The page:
We were in the car, on the way to Marco’s weekly golf lesson, and Marco was telling me about an incident that had happened at school. It seems he and another boy had a dispute with two girls during recess. The other boy and one of the girls got angry enough that the dispute got a little physical (I guess there were rocks involved), and other kids witnessed the conflict. The teacher, in an attempt to dissolve the tension, encouraged the kids to laugh it off, and made some innocent enough remark like “well, you know what they say when boys and girls pick on each other….” This, of course, triggered snickers and finger pointing, followed by the sing-song “you like so-and-so”. Marco was embarrassed and he didn’t know how to handle it. I told Marco that people crave attention and status, and sometimes, picking on someone is a way to make oneself feel better. If they can get someone else to feel bad just for a second, strangely, it makes them feel a little cooler, tougher, smarter, bigger, stronger. The best thing you can do is demonstrate to them that their teasing had no effect on you. Either ignore or play along. So when someone says “you like so-and-so” just say “okay” and shrug your shoulders. Usually, when they realize that what they are doing doesn’t really bother you, they’ll get bored and move on. “See, here’s the thing, Marc – people only have as much power over you as you give them. You get to choose how much you are going to let them affect you.” Marco is very sensitive and wears his heart on his sleeve most of the time. In some ways, he and my oldest are polar opposites. It’s hard to get our very stoic Nacho to express his emotions, whereas Marco gives us a running commentary on everything he goes through. Learning that he actually has some control over how people make him feel was like suddenly possessing a secret weapon and he was quick to tell me the first time he used his new power (that same day during his golf lesson!).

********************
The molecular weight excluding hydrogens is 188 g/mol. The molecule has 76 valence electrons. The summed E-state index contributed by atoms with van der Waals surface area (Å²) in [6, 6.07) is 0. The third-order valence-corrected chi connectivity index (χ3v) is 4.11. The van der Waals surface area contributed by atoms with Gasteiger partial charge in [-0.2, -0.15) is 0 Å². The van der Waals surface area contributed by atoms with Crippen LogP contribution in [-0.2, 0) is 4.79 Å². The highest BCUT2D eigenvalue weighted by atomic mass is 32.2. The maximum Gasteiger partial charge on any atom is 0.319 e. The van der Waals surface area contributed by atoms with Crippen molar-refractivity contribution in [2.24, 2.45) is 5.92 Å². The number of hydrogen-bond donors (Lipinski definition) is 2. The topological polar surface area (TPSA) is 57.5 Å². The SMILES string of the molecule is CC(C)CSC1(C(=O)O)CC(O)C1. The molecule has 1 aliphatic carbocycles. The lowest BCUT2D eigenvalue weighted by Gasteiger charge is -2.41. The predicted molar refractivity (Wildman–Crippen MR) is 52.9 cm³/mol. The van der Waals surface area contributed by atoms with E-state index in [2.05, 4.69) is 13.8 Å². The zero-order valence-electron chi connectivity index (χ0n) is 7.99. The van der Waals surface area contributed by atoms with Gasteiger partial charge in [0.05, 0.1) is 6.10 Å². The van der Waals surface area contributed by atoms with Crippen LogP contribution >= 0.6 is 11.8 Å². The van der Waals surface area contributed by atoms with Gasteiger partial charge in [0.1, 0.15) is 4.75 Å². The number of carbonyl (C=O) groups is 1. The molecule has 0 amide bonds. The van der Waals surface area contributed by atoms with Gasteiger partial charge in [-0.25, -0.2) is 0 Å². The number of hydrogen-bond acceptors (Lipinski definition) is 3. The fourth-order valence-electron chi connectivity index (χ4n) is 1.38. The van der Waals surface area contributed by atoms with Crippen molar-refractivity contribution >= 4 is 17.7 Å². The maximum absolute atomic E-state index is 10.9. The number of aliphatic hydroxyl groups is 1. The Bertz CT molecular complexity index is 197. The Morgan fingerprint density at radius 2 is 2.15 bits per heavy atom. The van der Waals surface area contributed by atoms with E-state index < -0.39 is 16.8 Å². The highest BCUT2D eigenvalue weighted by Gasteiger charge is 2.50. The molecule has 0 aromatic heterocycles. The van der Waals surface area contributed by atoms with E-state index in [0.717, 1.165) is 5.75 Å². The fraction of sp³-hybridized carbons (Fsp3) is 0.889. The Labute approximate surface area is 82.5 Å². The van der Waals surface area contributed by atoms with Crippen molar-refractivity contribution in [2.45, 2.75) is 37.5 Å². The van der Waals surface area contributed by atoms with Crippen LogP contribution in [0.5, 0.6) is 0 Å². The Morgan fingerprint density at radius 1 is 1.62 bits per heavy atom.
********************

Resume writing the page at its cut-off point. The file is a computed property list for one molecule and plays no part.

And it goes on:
People only have as much power as you give them. This has been such a difficult lesson for me to learn. I gave so much power to my parents as I was growing up that at times my emotions depended completely on theirs. Much like the little boy, Elliot, in the movie E.T., if their hearts were light, my world was happy, but if darkness fell upon them, I took on their pain as though it were mine. It wasn’t until my late thirties that I began to understand how much power I had been giving to others. I had to spend some time in therapy to get it, but I eventually absorbed it and made it my own. “Maybe, perhaps” became my version of Marco’s “okay”. It was my post-adolescent “whatever”. Ironically, the single most dreaded attitude by adults, the one that they would just as soon eradicate from the entire adolescent population, is the one attitude that frequently saves my sanity in adulthood! But while I’ve gotten pretty good at using “maybe” in most situations, I’m not yet an expert at figuring out when it’s appropriate. If mastery is the goal, I’m still very much an apprentice.